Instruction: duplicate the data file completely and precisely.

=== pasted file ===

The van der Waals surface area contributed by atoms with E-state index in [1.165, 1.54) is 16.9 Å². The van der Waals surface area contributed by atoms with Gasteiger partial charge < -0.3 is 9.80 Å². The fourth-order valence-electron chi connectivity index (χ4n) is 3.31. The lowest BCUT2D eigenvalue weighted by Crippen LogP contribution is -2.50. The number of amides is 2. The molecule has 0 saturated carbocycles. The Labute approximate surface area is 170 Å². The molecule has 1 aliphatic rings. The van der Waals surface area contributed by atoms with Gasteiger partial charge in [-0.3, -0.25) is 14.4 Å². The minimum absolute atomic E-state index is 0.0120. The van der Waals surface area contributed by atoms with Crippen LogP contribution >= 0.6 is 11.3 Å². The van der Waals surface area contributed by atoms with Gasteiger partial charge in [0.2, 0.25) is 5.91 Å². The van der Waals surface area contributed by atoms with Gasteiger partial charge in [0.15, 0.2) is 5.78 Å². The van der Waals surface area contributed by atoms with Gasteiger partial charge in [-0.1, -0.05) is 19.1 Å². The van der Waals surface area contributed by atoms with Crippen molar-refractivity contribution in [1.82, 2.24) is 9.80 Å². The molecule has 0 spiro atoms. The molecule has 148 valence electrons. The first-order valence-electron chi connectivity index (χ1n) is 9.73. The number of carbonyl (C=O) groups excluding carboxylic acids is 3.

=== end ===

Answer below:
The van der Waals surface area contributed by atoms with E-state index in [1.165, 1.54) is 16.9 Å². The van der Waals surface area contributed by atoms with Gasteiger partial charge < -0.3 is 9.80 Å². The fourth-order valence-electron chi connectivity index (χ4n) is 3.31. The lowest BCUT2D eigenvalue weighted by Crippen LogP contribution is -2.50. The number of amides is 2. The molecule has 0 saturated carbocycles. The Labute approximate surface area is 170 Å². The molecule has 1 aliphatic rings. The van der Waals surface area contributed by atoms with Gasteiger partial charge in [-0.3, -0.25) is 14.4 Å². The minimum absolute atomic E-state index is 0.0120. The van der Waals surface area contributed by atoms with Crippen LogP contribution >= 0.6 is 11.3 Å². The van der Waals surface area contributed by atoms with Gasteiger partial charge in [0.2, 0.25) is 5.91 Å². The van der Waals surface area contributed by atoms with Gasteiger partial charge in [0.15, 0.2) is 5.78 Å². The van der Waals surface area contributed by atoms with Gasteiger partial charge in [-0.1, -0.05) is 19.1 Å². The van der Waals surface area contributed by atoms with Crippen molar-refractivity contribution in [1.82, 2.24) is 9.80 Å². The molecule has 0 spiro atoms. The molecule has 148 valence electrons. The first-order valence-electron chi connectivity index (χ1n) is 9.73. The number of carbonyl (C=O) groups excluding carboxylic acids is 3.